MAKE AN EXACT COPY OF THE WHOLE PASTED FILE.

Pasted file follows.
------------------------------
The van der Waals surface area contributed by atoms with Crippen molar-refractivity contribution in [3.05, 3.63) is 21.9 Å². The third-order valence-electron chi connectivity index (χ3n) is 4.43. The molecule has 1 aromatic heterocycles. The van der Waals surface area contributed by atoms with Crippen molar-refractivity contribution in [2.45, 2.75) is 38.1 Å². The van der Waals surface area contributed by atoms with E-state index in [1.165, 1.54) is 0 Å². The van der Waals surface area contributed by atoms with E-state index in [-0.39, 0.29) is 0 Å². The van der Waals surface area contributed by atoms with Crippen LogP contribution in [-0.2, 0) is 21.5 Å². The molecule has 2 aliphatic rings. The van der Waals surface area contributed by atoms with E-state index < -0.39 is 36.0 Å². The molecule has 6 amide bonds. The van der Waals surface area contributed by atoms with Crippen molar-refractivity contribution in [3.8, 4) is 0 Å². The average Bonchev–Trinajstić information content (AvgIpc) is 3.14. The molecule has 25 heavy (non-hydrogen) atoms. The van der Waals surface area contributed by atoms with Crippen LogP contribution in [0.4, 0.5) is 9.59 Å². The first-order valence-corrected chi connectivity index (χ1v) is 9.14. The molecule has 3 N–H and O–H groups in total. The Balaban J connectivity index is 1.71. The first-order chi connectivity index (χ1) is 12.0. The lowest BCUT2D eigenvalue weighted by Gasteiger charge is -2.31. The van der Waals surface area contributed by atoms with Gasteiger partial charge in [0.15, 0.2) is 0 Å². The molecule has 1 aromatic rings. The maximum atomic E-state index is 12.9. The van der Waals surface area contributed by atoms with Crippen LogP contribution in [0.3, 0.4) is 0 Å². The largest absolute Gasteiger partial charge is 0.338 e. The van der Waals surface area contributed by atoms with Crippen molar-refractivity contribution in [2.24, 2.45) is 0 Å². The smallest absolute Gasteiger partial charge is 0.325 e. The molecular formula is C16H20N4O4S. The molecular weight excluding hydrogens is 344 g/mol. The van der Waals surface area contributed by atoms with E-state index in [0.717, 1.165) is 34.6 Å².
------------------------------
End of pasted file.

The van der Waals surface area contributed by atoms with Crippen molar-refractivity contribution in [3.05, 3.63) is 21.9 Å². The third-order valence-electron chi connectivity index (χ3n) is 4.43. The molecule has 1 aromatic heterocycles. The van der Waals surface area contributed by atoms with Crippen molar-refractivity contribution in [2.45, 2.75) is 38.1 Å². The van der Waals surface area contributed by atoms with E-state index in [1.165, 1.54) is 0 Å². The van der Waals surface area contributed by atoms with E-state index in [-0.39, 0.29) is 0 Å². The van der Waals surface area contributed by atoms with Crippen LogP contribution in [-0.2, 0) is 21.5 Å². The molecule has 2 aliphatic rings. The van der Waals surface area contributed by atoms with E-state index < -0.39 is 36.0 Å². The molecule has 6 amide bonds. The van der Waals surface area contributed by atoms with Crippen molar-refractivity contribution in [3.8, 4) is 0 Å². The average Bonchev–Trinajstić information content (AvgIpc) is 3.14. The molecule has 25 heavy (non-hydrogen) atoms. The van der Waals surface area contributed by atoms with Crippen LogP contribution in [0.4, 0.5) is 9.59 Å². The first-order valence-corrected chi connectivity index (χ1v) is 9.14. The molecule has 3 N–H and O–H groups in total. The Balaban J connectivity index is 1.71. The first-order chi connectivity index (χ1) is 12.0. The lowest BCUT2D eigenvalue weighted by Gasteiger charge is -2.31. The van der Waals surface area contributed by atoms with Gasteiger partial charge in [0.15, 0.2) is 0 Å². The molecule has 1 aromatic rings. The maximum atomic E-state index is 12.9. The van der Waals surface area contributed by atoms with Crippen LogP contribution in [0.3, 0.4) is 0 Å². The largest absolute Gasteiger partial charge is 0.338 e. The van der Waals surface area contributed by atoms with Crippen molar-refractivity contribution in [2.24, 2.45) is 0 Å². The smallest absolute Gasteiger partial charge is 0.325 e. The molecular formula is C16H20N4O4S. The molecular weight excluding hydrogens is 344 g/mol. The van der Waals surface area contributed by atoms with E-state index in [0.717, 1.165) is 34.6 Å².